Britain’s two main parties suffered a drubbing Friday in English local elections as voters vented their frustration with the prolonged Brexit deadlock.

Prime Minister Theresa May’s governing Conservatives lost control of several local authorities and hundreds of seats but the main opposition Labour party failed to capitalise and also lost ground, with voters turning to smaller parties instead.

The results do not bode well for the two main parties ahead of the European Parliament elections, set to take place in Britain on May 23.

After voting in June 2016 to leave the European Union, Britain was meant to depart on March 29 this year -- meaning it would not have contested the European polls.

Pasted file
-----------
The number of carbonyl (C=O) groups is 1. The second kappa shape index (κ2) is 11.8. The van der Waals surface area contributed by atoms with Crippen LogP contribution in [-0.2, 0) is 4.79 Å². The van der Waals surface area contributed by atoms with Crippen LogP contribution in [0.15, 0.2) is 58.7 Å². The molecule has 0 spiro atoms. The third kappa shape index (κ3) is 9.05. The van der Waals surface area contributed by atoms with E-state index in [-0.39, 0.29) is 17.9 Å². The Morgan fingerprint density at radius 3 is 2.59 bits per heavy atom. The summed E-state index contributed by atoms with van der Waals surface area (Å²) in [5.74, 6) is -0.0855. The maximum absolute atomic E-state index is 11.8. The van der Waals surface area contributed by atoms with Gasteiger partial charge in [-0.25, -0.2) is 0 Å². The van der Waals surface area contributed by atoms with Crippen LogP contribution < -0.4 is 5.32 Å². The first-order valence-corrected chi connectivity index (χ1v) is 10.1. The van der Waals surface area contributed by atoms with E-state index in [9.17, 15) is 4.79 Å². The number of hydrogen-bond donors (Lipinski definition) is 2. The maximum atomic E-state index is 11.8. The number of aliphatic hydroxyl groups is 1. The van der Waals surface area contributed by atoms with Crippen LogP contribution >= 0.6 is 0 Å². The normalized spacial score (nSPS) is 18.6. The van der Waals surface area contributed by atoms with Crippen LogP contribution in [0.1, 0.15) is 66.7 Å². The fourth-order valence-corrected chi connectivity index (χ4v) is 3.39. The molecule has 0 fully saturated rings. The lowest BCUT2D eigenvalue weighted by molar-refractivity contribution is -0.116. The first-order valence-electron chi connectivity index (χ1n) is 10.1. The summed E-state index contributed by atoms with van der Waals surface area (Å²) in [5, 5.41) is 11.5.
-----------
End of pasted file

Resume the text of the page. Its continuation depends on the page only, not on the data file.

However, its exit date has been postponed until October 31 because the country’s bitterly divided MPs have been unable to agree on a divorce deal struck with the EU.

The Conservatives and Labour are in talks to try to find a solution that can command cross-party support, although it is highly unlikely an outcome will be found in time to prevent the European elections having to take place in Britain.

With more than 40 percent of councils having declared results, the centrist Liberal Democrats and left-wing Greens -- both anti-Brexit -- made gains, along with independent candidates.

Foreign Secretary Jeremy Hunt said the results seemed like "a slap in the face for both the main parties".